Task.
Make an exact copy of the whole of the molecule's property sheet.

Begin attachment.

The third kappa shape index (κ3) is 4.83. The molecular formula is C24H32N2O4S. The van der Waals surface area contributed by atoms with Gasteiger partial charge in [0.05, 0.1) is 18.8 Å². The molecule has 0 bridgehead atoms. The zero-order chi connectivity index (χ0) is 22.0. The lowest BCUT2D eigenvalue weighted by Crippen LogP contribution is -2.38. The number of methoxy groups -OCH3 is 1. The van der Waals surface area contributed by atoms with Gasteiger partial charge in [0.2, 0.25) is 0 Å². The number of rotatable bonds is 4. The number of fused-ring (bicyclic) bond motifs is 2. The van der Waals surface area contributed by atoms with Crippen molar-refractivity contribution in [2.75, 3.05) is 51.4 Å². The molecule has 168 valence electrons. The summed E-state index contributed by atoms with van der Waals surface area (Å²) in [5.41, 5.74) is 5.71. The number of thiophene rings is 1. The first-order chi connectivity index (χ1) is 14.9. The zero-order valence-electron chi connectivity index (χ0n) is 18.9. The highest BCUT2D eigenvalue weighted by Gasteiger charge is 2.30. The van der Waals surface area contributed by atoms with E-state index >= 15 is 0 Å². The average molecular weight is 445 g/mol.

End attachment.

The third kappa shape index (κ3) is 4.83. The molecular formula is C24H32N2O4S. The van der Waals surface area contributed by atoms with Gasteiger partial charge in [0.05, 0.1) is 18.8 Å². The molecule has 0 bridgehead atoms. The zero-order chi connectivity index (χ0) is 22.0. The lowest BCUT2D eigenvalue weighted by Crippen LogP contribution is -2.38. The number of methoxy groups -OCH3 is 1. The van der Waals surface area contributed by atoms with Gasteiger partial charge in [0.2, 0.25) is 0 Å². The number of rotatable bonds is 4. The number of fused-ring (bicyclic) bond motifs is 2. The van der Waals surface area contributed by atoms with Crippen molar-refractivity contribution in [2.75, 3.05) is 51.4 Å². The molecule has 168 valence electrons. The summed E-state index contributed by atoms with van der Waals surface area (Å²) in [5.41, 5.74) is 5.71. The number of thiophene rings is 1. The first-order chi connectivity index (χ1) is 14.9. The zero-order valence-electron chi connectivity index (χ0n) is 18.9. The highest BCUT2D eigenvalue weighted by Gasteiger charge is 2.30. The van der Waals surface area contributed by atoms with E-state index >= 15 is 0 Å². The average molecular weight is 445 g/mol.